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20 VIEWS


Open-plan kitchen/living space at country house, Berkshire


ARE YOU WORRIED ABOUT BREXIT OR OPTIMISTIC?


I think it is not healthy or even possible to worry about something that as yet is so undefined, both in terms of outcome and in terms of impact. Some of the biggest challenges from Brexit have come to pass in the uncertainty that the process has created, and the ripples of this uncertainty will stay with us for some time. What the industry needs is clarity – and for better for worse, bringing the process to a close is more important than outcome. The inevitable, ‘post-apocalyptic’ future that awaits us will be our new reality, and our challenge is to make sure that what we do and how we do it remains relevant and engaging long into the future.


WHAT’S YOUR CURRENT FAVOURITE MATERIAL FOR USE IN DESIGNS? I think time and time again we come back to timber. It is hugely flexible as a structural material as much as it is as a finish. With so many species in so many cuts and grains and the possibility to apply techniques and processes that can re-invent the surface completely, the opportunities are endless. At a conceptual level, I also love the way that a tree is infinitely divisible, from log to plank, to block, to veneer and then down to dust – each stage of the division process has a part to play in the building process. If managed


WWW.ARCHITECTSDATAFILE.CO.UK


correctly and grown sustainably along with intelligent re-use and reclamation in situ, there is very little waste and that is good sense for everyone.


WHAT CAN DESIGNERS WORKING ON PROJECTS IN LONDON LEARN FROM OTHER CITIES & URBAN DESIGN? The most important lesson we can all learn from other cities is a conscious awareness that what happens in London is not normal; there is no normal. It is easy to fall into the reality trap that our approach to life, or our understanding of space is somehow universal or correct. That simply isn’t true and the only way to truly engage with the lessons afforded by other cities is to immerse yourself in alternative realities – a reality without cars, or without glass or without water. If we ask ourselves how we might solve the puzzles we encounter here, through the eyes of multiple cultural frameworks, the answers are invariably richer and surprising.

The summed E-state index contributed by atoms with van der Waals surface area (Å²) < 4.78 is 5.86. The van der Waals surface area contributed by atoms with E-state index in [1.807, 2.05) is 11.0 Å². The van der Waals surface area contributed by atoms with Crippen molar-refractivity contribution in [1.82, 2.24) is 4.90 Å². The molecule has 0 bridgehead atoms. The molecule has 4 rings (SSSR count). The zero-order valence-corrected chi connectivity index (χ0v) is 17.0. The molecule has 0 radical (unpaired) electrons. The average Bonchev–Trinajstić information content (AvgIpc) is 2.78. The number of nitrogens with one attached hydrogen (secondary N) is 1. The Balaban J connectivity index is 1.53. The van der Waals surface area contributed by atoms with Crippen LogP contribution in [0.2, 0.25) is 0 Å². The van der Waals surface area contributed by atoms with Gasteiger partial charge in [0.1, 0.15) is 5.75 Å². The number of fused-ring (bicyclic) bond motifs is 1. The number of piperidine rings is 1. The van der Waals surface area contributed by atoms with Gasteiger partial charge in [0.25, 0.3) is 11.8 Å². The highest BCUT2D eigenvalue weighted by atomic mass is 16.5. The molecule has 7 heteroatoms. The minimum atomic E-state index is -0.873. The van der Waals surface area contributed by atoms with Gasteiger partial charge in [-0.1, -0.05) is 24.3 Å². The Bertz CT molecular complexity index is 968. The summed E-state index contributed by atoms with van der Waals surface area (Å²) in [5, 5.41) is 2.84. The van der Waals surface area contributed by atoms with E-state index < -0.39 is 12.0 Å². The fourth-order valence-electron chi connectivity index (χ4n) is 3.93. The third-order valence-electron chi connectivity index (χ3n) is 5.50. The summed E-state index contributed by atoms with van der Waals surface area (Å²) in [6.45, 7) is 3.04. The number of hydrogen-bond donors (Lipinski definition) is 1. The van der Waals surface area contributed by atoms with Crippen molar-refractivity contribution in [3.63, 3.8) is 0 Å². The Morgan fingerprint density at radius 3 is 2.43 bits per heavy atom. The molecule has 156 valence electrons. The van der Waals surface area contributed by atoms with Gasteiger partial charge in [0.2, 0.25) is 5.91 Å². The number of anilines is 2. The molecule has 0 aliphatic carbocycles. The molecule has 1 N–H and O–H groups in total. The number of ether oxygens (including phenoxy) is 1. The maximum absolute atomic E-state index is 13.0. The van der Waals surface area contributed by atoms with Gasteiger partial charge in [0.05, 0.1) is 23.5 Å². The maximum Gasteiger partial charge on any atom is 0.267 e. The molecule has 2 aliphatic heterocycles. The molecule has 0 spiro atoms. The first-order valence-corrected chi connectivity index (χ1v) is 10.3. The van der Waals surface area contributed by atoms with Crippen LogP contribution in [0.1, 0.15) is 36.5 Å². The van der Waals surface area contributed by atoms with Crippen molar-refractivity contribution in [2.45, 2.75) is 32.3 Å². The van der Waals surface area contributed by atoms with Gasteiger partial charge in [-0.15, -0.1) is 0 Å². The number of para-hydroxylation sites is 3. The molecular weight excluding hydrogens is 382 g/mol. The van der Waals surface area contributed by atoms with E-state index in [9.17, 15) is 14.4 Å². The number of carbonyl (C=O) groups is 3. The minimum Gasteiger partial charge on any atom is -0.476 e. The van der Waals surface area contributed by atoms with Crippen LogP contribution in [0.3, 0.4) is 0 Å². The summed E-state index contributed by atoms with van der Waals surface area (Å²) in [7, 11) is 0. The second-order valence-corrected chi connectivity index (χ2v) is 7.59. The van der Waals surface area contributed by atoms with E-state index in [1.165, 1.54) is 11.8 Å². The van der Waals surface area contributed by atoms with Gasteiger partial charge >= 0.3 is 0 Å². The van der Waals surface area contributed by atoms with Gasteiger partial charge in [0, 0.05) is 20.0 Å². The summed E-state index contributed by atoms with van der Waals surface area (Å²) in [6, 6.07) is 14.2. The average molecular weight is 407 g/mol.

HOW CAN YOU SEE AN ARCHITECT’S ROLE CHANGING IN THE NEAR FUTURE?


The erosion of the role of master architect of the past has been dramatic and severe. More and more, we see architects now engaged in the process of delivery and technical compliance, divorced almost


Riverside penthouse, London


entirely from the creative process. A shift in focus away from big vision architecture and towards the interior veneer at one end – and delivery at the other – has left architecture without a seat at the table. If we are to solve some of the biggest questions facing the country around housing and how our cities function, we must find a way to re-frame our work, at every scale, to address more than just image or commercial value. Good architecture can provide an answer to both these problems, but the best architecture can provide so much more.


DO YOU HAVE ANY BIG SPECIFIC GOALS THIS YEAR?


As a team we are going through a process of re-imagination, as a direct response to what we see is the shift in the perceived value architects add to the construction process. As a practice we promote excellence at every stage of the project and in everything we do. So, turning our skills inwards to design not only beautiful buildings, but also elegant processes to create those buildings, has been an exceptionally rewarding process. This year I hope to see the impact of that work to learn from the implementation process and create a direct feedback loop for learning and design, constantly redefining not only what we do, but also how we do it. 


ADF DECEMBER 2018


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